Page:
And you know what? In a genre that is famous for lacking permanent consequences (which isn’t surprising when your canon spans decades), that sensibility might be exactly what pushes The Avengers over the line into quality territory.

It might also be what elevates a predictable popcorn movie to a level that has comic nay-sayers coming back for seconds.

Bring it on, Joss.

Emily Asher-Perrin hopes Black Widow can kill someone with her brain. You can bug her on Twitter and read more of her work here and elsewhere.

Plan R
1. Plan R
I plan to actually go to see this movie just because of Joss, I have not been to the movies since the Dark Knight. I cant wait to see howJoss handles the same old tired comic book movie tropes. Anyone who can heartlessly kill off the adorable Falicia Day, would have no problem killing off one of the Avengers. I hope its the Hulk, I have never liked the Hulk.
James Whitehead
2. KatoCrossesTheCourtyard
Everyone I know is excited to see this movie; my boys especially. Hope Whedon is able to bring his particular talents to this movie. While I know he'll make them more 'real,' if you will, he won't make them gritty for the sake of grittiness. Which, to me, is a good thing. He makes a character's foibles make sense for that character.

As for Johansson, she was very good in the Girl with the Pearl Earing so I'm optimistic she'll flourish under a good direction who will ensure a good part for her.

Plan R
3. TheDoctor
I'm one of the ones that are tired of Superhero movies, mostly because they seem to just rehash the origin stories over and over and over again.

If one guy could pull off a good Superhero movie, it's probably Joss. Maybe I'll catch it on DVD.

I'm much more interested in seeing that movie Looper that Tor posted a trailer for a few weeks back.
Plan R
4. Tesh
All in all, I'm looking forward to it, but I'm always wary of Hollywood "social commentary" that all too often has the subtlety of a Hulk to the face, and usually embodies the social mores of Hollywood which aren't universal. Here's hoping he can rein that impulse in.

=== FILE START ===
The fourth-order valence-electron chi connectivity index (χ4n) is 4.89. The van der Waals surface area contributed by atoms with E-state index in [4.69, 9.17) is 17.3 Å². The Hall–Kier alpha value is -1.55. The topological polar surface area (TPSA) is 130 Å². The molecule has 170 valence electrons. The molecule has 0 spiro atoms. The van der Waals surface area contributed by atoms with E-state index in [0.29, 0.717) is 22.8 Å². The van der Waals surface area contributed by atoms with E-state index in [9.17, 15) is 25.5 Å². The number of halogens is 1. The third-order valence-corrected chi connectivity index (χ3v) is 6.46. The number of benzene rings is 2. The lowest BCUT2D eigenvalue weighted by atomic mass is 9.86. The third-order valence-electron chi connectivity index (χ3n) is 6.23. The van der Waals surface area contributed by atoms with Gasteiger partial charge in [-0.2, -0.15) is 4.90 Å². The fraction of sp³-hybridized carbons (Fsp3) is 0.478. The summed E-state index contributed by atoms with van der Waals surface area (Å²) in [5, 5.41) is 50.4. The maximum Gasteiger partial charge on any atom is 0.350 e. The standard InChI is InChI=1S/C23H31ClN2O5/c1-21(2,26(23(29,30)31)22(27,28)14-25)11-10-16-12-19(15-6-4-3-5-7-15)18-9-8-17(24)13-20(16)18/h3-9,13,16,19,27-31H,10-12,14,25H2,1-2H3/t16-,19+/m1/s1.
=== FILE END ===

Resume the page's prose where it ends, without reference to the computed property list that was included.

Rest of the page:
5. hzfreelancer
Having now seen the movie (Australia for the win) I would say that I enjoyed it. Very much. It is a tight movie. The action sequences are well thought out and well shot. The characters do get a chance to grow and mostly because of a very well done scene in the middle of the movie. Another thing that Joss likes to do is play off some sort of removed organisation (not always on the badies team) against the people that you are chearing for. He does it in this movie and it leads to a some what predictable end (well I saw it coming which means that is must be pretty predictable) but I didn't care. Yep the movie has no shortage of one liners, which in someways is my only real critism. The execution of them, while realistic, mean that the audience is laughin while they miss the line line or two of dialog. Some of them are a bit jarring as well. But if that is the only thing that I saw as wrong with the movie I will finish by saying this. In the previous movies (Thor, Iron Man 1&2, Cap Am, and the Hulk 1&2) there was just something that seemed to be missing. Thor had a character arc that was unbelieveable in its speed and resolution (a few days?) and the climax was a bit weak. I don't really need to saying anything about the Hulk movies nor Iron man 2. Iron man 1 was a good movie. The thing about it was that the villian was to unbelieveable in the end. And Cap Am while a solid movie was just missing something. Maybe it was the sad endding or once again the way the villian was protrayed. But there are no villian problems here. Loki is a very good villian. Much better than he was in Thor. The movie is strong all round and well worth seeing.
Plan R
6. Captain Starlight
What's wrong with having the subheroes starring for once? You know, Superman's hairdresser, the guy with the diamond-bladed scissors, who keeps his hair imaculate? Wonder Woman's manicurist? The Hulk's dermatologist?
Plan R
7. DarrenJL
Just watched this (Korea is also in the running, hzfreelancer...). It's a lot of fun for sure. Sorry to say, though, Emily, that the only character who didn't work for me was Black Widow. Maybe it's that I really wanted Ms. Marvel in there instead of her, because I'm still bitter at how Civil War ruined her reboot... like, a decade later .... Maybe it was all the reviews I read talking about Whedon and strong women overhyping it. More likely though, it's just that Johansson's performance was so... lackluster. Really I think that's the only word for it. Even her beatdowns felt phoned in. It was nice to see Hill in there, but she's really got very little screen time.

Everyone else shines, though. Even Renner as Hawkeye. I mean, Hawkeye. (!) God, do I hate that character. And somehow he works, here. Trick arrows and all.
Andrew Danielson
8. wonderandy
I was already very excited for this movie, but this gave me goose bumps and made my nipples hard. even more excited.